We were led into a cobblestone courtyard after a short trek through the layer cake city of Belgrade. The old and the new built alongside and on top of each other. All stonework and stairways in and around the ancient walkways of the city. They took us up away from the river, past stately parks and brutalist buildings, up a hill through old world neighborhoods to the Center for Cultural Decontamination. Greying plaster walls with red tile roofs. Slightly crumbling at the corners. Wooden shutters on the windows and wrought iron railings and gates. Our venue for the evening, just a few blocks from the Nikola Tesla Museum, we were told. What a fitting place, I thought, to see the performance they had planned for us. Thunderstruck.
I was among an assortment of producers, directors, artists, public officials,etc. who had convened in Serbia’s capital to discuss ways of making space for contemporary dance. You can check out the program here. Two long days of heady presentations and conversations capped with a performance or two. It was the second night of the convening and the performance I was most looking forward to. I had been staving off my jet lag with instant coffee and even ventured a Serbian energy drink, to be alert for the show that night.
I couldn’t wait to see this!
And so we crowded together in the courtyard after dark waiting for the show to begin. It was cool out and not unpleasant. A warm autumn night in the Balkans. Through the din of the mingling a voice began to beckon us from one end of the courtyard. There was a woman standing above us there on a landing across from, what I learned was, the doorway to the theater. And like the good theater goers we were, we gathered towards her. Stina Nyberg in a grey flannel suit with blond hair pulled back, welcoming us to the evening’s proceedings. Telling us a story about Nikola Tesla and not about Nikola Tesla. Setting us up for her power play.
That’s what I saw in the work (no spoilers, don’t worry). Play with power. Literally, with the power of electricity, and I was ready, then in Belgrade, for that to be it. To have my socks knocked off by some spectacle. But Stina isn’t satisfied with spectacle, thankfully. The power at play in this show is also one of a woman embodying the ego, bravado, swagger, intellectual superiority, and uninhibited confidence almost exclusively reserved for maleness. As she says in the work, she is a woman out of time, both in the way that powerful women are often discordant with the ‘acceptability’ of their times and in the way that woman with power often find it comes with time limits attached. In the sciences this is especially true. (See the recent scuffle around Dr. Katie Bouman and her black hole imaging.) Stina creates a space where a woman is the egomaniac with a big idea. Where a woman harnesses and wields the power. Where we are endangered and entranced by her maniacal magnificence. We sit on the edge of our seats. We want more.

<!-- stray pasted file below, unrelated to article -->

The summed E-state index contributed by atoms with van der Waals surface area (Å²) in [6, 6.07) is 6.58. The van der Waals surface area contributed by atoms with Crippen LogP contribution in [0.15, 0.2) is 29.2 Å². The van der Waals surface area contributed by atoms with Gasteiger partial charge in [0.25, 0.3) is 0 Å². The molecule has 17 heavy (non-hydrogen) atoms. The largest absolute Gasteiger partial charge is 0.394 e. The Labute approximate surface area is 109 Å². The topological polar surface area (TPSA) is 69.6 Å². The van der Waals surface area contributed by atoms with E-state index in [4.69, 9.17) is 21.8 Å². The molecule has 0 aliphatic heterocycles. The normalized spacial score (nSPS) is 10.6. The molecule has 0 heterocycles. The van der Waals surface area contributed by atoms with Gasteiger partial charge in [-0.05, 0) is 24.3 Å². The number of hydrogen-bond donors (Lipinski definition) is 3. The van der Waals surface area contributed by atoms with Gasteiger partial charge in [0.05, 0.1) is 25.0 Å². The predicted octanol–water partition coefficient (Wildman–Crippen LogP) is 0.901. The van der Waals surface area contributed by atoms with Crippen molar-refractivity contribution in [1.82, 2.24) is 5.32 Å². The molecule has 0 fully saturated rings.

Leaving the theater that night I was rocked. This was one a few unforgettable works I’ve seen in my life. One of those works that sits in my bones and grips at my heart upon remembering. We had a Q&A with Stina after the show to learn more about her and the project. Her fascination with invisible forces. It reminded me of my own appetite for knowing what I don’t know. My own wish for a greater public fascination with the natural forces around us. I was positive there was an audience for Thunderstruck in the Bay Area and so I decided I would bring it to CounterPulse. You know. I’d at least try. Find out what kind of power I had and flex it.
That was October 2017. I ended up having dinner with Stina and her producer in Belgrade. Talked more about the work and her tour plans. I wanted to come back from the trip with something to show for it, after all. A foundation had paid good money for me to be there. Fast forward 18 months, dozens of emails, and several video chats later and Thunderstruck makes its US premiere at CounterPulse this week. No easy road and I won’t bore you with details, but important to say I didn’t do it alone.
Thanks to Stina and her (amazing!) team for taking a risk with me and CounterPulse and much gratitude to the Swedish Consulate, the Pro Suecia Foundation, FACT/SF, and OX, for putting in your dollar bills for the production. We did it! Well, almost. We’re nearly there…
Don’t miss the US Premiere of Thunderstruck at CounterPulse Thur & Fri, April 25 & 26, 8PM. Q&A with Stina following the April 25 show. Reception with the Swedish Consulate following the April 26 show.
Want to read more about powerful women? Check out The Power by Naomi Alderman and watch the (fictional) sparks fly. Or, spend some time with the modern dance power mama herself and pick up My Life by Isadora Duncan.
Jeanne Pfeffer is a dance-nerd, wordsmith, production whiz, and the former Director of Producing & Advancement for CounterPulse. She is the lead producer for the US premiere of Thunderstruck. She lives with her partner in Oakland, CA. If she had a power, it would be to make people want less and wonder more.
Photo of Stina Nyberg by Casper Hedberg